Election 2020: President Trump's Tax Plans

The president still hasn't provided details about second-term tax plans if he wins the election, but he has dropped a few hints over the past few months.

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The Trump administration talked about releasing a comprehensive second-term tax strategy earlier this year, but the COVID-19 pandemic derailed that plan. So, instead, we're left with a handful of vague ideas and bullet-point descriptions about various tax cuts the president would like to pursue if he's re-elected. (Unlike Joe Biden, don't expect President Trump to call for any tax increases.)

The Trump campaign promised more detail on his second-term agenda, but at this point we don't think that will ever happen. Plus, adding to the confusion, the president has occasionally come out in favor of a particular tax proposal, only to reverse course or walk back support for it later. So, we'll just have to make do with the scant information currently available when trying to figure out what the president would do about taxes during a second term.

This puts voters in a tight spot. Despite the stock market's rebound over the past few months, there are still serious problems with the U.S. economy right now – and tax policy is going to be an important part of any economic recovery in the future. With the election right around the corner, that means voters need to know now where the president stands on taxes. So, to that end, we combed through Trump administration statements and came up with a list of the most significant tax proposals President Trump has put forth or supported this year. While we don't have very much detail on these proposals, there's enough meat on the bones to get a sense of where the president stands on taxes.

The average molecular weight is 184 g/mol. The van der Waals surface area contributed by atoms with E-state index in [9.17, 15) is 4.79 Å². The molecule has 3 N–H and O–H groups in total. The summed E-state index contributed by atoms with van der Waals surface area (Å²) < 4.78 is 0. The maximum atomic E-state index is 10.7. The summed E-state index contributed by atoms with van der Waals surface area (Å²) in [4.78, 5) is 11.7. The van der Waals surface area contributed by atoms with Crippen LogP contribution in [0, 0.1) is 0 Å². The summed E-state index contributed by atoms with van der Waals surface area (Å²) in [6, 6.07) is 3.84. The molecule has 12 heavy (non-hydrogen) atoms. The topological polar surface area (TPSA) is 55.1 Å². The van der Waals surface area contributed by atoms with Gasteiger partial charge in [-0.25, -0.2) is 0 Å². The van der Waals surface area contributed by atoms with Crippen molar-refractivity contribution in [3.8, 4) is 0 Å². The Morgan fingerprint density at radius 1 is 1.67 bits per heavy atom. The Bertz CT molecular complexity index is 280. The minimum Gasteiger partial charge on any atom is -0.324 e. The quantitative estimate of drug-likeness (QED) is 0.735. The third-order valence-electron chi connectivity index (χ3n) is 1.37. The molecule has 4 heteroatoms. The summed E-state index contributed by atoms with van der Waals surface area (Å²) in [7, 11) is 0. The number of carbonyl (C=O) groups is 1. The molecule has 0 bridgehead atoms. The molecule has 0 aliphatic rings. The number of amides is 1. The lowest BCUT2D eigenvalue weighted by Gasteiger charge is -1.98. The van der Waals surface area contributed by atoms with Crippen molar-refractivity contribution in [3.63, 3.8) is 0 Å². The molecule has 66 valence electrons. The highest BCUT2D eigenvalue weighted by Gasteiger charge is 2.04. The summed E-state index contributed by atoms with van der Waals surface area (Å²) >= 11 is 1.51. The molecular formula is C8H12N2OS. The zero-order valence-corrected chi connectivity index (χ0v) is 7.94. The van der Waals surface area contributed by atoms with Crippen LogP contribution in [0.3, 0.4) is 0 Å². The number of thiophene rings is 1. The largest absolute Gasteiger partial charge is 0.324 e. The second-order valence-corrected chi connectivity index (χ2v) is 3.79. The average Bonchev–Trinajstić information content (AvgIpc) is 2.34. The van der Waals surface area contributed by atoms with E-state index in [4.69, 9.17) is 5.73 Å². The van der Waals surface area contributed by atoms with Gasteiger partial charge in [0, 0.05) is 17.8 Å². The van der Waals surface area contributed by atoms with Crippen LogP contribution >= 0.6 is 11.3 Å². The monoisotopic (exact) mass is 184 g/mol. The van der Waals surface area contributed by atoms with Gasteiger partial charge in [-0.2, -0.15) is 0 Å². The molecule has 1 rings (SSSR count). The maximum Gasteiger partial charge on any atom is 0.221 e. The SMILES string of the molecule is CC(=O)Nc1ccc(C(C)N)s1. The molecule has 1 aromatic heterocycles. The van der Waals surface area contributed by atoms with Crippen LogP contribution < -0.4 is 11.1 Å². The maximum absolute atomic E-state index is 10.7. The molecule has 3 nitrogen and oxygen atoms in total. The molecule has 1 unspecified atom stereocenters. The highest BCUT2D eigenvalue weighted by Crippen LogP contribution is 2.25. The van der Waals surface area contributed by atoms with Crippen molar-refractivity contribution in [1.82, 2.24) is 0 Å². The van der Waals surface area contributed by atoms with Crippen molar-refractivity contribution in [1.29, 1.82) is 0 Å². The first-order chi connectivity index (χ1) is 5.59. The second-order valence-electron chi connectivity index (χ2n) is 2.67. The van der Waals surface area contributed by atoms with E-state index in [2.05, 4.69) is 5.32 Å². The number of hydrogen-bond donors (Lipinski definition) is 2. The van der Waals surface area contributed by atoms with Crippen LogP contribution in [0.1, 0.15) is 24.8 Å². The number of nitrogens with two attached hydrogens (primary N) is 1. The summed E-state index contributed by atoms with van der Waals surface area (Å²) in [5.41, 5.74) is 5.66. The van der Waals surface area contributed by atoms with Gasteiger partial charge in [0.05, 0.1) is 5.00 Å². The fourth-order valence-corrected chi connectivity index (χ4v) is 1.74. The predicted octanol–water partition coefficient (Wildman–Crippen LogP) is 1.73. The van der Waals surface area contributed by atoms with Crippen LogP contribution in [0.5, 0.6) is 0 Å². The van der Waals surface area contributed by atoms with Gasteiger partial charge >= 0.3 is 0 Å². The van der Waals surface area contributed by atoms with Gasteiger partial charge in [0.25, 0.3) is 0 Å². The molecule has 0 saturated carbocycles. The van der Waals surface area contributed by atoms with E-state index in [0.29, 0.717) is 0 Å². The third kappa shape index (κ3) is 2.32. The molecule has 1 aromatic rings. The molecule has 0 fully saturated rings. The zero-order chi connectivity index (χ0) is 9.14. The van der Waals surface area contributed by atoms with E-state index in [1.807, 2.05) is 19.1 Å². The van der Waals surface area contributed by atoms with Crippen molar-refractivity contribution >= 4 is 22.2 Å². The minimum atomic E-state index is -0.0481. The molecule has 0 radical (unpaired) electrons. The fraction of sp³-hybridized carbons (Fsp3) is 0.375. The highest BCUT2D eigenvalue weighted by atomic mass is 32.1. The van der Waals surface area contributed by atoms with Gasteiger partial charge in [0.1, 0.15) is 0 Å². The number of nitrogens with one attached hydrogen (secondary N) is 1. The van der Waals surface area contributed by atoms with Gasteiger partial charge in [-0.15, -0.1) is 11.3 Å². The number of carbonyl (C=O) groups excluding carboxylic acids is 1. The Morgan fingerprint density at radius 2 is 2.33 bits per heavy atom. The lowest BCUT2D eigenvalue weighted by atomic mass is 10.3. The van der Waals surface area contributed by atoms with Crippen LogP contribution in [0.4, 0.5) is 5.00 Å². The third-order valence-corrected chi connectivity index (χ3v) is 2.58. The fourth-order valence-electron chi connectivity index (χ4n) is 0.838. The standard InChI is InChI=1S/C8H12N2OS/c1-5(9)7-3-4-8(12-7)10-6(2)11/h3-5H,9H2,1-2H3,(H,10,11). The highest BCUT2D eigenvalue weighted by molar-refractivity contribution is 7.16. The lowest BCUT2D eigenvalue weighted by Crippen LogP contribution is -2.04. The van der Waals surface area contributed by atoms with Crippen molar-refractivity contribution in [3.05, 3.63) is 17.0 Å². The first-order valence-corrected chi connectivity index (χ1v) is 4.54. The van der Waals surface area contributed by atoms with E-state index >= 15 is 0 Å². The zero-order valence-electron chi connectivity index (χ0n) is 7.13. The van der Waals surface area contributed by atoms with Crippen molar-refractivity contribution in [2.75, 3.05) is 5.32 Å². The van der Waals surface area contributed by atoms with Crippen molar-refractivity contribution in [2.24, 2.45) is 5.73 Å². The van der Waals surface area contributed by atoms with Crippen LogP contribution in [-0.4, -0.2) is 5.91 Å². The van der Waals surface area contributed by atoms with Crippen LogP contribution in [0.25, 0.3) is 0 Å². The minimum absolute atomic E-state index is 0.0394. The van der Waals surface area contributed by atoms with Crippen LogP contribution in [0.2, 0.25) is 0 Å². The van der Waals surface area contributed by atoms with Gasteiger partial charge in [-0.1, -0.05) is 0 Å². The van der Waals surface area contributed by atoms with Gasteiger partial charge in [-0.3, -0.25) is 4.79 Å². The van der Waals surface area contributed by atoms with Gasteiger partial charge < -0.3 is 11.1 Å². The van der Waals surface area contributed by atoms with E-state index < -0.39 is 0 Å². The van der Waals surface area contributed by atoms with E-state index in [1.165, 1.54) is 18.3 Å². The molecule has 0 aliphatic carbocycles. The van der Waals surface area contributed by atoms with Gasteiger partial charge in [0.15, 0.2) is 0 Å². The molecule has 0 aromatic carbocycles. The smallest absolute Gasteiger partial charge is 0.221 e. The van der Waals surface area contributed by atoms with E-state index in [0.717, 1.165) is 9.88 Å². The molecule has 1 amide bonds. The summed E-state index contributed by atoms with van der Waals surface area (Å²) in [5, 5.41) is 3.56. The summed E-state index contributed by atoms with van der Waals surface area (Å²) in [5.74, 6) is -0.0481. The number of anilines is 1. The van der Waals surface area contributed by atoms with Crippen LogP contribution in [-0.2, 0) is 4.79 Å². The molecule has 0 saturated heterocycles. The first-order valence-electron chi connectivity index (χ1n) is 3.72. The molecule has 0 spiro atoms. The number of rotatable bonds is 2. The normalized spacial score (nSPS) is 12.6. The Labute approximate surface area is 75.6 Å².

Rocky Mengle
Senior Tax Editor, Kiplinger.com

Rocky is a Senior Tax Editor for Kiplinger with more than 20 years of experience covering federal and state tax developments. Before coming to Kiplinger, he worked for Wolters Kluwer Tax & Accounting and Kleinrock Publishing, where he provided breaking news and guidance for CPAs, tax attorneys, and other tax professionals. He has also been quoted as an expert by USA Today, Forbes, U.S. News & World Report, Reuters, Accounting Today, and other media outlets. Rocky has a law degree from the University of Connecticut and a B.A. in History from Salisbury University.